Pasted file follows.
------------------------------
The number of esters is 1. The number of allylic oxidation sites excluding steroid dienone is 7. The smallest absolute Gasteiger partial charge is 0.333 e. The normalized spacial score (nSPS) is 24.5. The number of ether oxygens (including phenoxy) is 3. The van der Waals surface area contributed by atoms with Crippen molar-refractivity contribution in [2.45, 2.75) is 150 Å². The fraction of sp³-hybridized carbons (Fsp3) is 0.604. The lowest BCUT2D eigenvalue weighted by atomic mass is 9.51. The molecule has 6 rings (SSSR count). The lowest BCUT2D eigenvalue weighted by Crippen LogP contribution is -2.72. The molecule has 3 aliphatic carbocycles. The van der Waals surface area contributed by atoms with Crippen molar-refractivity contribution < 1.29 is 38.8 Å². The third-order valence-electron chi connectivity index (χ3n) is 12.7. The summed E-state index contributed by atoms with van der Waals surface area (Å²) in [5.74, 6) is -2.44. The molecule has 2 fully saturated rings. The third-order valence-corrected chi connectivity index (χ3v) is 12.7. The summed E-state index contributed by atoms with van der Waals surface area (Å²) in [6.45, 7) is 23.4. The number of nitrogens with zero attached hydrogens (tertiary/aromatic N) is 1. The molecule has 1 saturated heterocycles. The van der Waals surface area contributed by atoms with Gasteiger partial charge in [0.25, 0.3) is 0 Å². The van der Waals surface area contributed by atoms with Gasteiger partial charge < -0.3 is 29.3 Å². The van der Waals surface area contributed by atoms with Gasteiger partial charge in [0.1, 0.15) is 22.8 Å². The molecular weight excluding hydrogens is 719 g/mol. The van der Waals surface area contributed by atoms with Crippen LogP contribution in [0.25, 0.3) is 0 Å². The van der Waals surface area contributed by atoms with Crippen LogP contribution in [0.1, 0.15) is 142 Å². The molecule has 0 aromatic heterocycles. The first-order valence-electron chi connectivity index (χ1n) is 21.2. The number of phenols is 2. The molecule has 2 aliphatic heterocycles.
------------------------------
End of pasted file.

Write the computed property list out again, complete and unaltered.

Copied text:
The number of esters is 1. The number of allylic oxidation sites excluding steroid dienone is 7. The smallest absolute Gasteiger partial charge is 0.333 e. The normalized spacial score (nSPS) is 24.5. The number of ether oxygens (including phenoxy) is 3. The van der Waals surface area contributed by atoms with Crippen molar-refractivity contribution in [2.45, 2.75) is 150 Å². The fraction of sp³-hybridized carbons (Fsp3) is 0.604. The lowest BCUT2D eigenvalue weighted by atomic mass is 9.51. The molecule has 6 rings (SSSR count). The lowest BCUT2D eigenvalue weighted by Crippen LogP contribution is -2.72. The molecule has 3 aliphatic carbocycles. The van der Waals surface area contributed by atoms with Crippen molar-refractivity contribution < 1.29 is 38.8 Å². The third-order valence-electron chi connectivity index (χ3n) is 12.7. The summed E-state index contributed by atoms with van der Waals surface area (Å²) in [5.74, 6) is -2.44. The molecule has 2 fully saturated rings. The third-order valence-corrected chi connectivity index (χ3v) is 12.7. The summed E-state index contributed by atoms with van der Waals surface area (Å²) in [6.45, 7) is 23.4. The number of nitrogens with zero attached hydrogens (tertiary/aromatic N) is 1. The molecule has 1 saturated heterocycles. The van der Waals surface area contributed by atoms with Gasteiger partial charge in [0.25, 0.3) is 0 Å². The van der Waals surface area contributed by atoms with Gasteiger partial charge < -0.3 is 29.3 Å². The van der Waals surface area contributed by atoms with Gasteiger partial charge in [0.1, 0.15) is 22.8 Å². The molecular weight excluding hydrogens is 719 g/mol. The van der Waals surface area contributed by atoms with Crippen LogP contribution in [0.25, 0.3) is 0 Å². The van der Waals surface area contributed by atoms with Crippen LogP contribution in [0.1, 0.15) is 142 Å². The molecule has 0 aromatic heterocycles. The first-order valence-electron chi connectivity index (χ1n) is 21.2. The number of phenols is 2. The molecule has 2 aliphatic heterocycles.